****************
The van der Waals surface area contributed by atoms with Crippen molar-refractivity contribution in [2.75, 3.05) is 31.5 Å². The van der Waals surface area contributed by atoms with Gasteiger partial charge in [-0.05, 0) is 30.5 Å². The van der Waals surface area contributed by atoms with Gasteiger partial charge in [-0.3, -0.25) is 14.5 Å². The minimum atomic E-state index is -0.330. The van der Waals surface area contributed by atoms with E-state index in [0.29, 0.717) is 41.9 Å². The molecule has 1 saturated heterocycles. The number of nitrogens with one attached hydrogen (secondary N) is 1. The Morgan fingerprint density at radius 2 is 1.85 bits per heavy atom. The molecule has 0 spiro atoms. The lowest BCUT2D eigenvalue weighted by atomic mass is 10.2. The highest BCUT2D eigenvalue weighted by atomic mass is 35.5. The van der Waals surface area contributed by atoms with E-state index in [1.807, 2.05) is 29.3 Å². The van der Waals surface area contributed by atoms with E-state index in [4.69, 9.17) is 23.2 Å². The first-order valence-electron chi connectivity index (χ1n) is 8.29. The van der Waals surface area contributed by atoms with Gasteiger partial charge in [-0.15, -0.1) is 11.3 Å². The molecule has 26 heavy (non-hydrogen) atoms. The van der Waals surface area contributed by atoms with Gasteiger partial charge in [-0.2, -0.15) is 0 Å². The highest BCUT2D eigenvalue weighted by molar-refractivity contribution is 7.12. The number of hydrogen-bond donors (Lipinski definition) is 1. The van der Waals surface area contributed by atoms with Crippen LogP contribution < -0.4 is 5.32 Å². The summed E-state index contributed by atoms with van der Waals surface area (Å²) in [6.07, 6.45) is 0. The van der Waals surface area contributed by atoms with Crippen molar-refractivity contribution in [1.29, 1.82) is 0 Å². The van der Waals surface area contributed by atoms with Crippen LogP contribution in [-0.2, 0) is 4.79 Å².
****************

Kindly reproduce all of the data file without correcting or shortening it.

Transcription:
The van der Waals surface area contributed by atoms with Crippen molar-refractivity contribution in [2.75, 3.05) is 31.5 Å². The van der Waals surface area contributed by atoms with Gasteiger partial charge in [-0.05, 0) is 30.5 Å². The van der Waals surface area contributed by atoms with Gasteiger partial charge in [-0.3, -0.25) is 14.5 Å². The minimum atomic E-state index is -0.330. The van der Waals surface area contributed by atoms with E-state index in [0.29, 0.717) is 41.9 Å². The molecule has 1 saturated heterocycles. The number of nitrogens with one attached hydrogen (secondary N) is 1. The Morgan fingerprint density at radius 2 is 1.85 bits per heavy atom. The molecule has 0 spiro atoms. The lowest BCUT2D eigenvalue weighted by atomic mass is 10.2. The highest BCUT2D eigenvalue weighted by atomic mass is 35.5. The van der Waals surface area contributed by atoms with E-state index in [1.807, 2.05) is 29.3 Å². The van der Waals surface area contributed by atoms with E-state index in [4.69, 9.17) is 23.2 Å². The first-order valence-electron chi connectivity index (χ1n) is 8.29. The van der Waals surface area contributed by atoms with Gasteiger partial charge in [-0.15, -0.1) is 11.3 Å². The molecule has 26 heavy (non-hydrogen) atoms. The van der Waals surface area contributed by atoms with Gasteiger partial charge in [-0.2, -0.15) is 0 Å². The highest BCUT2D eigenvalue weighted by molar-refractivity contribution is 7.12. The number of hydrogen-bond donors (Lipinski definition) is 1. The van der Waals surface area contributed by atoms with Crippen LogP contribution < -0.4 is 5.32 Å². The summed E-state index contributed by atoms with van der Waals surface area (Å²) in [6.07, 6.45) is 0. The van der Waals surface area contributed by atoms with Crippen molar-refractivity contribution in [1.29, 1.82) is 0 Å². The van der Waals surface area contributed by atoms with Crippen LogP contribution in [-0.2, 0) is 4.79 Å².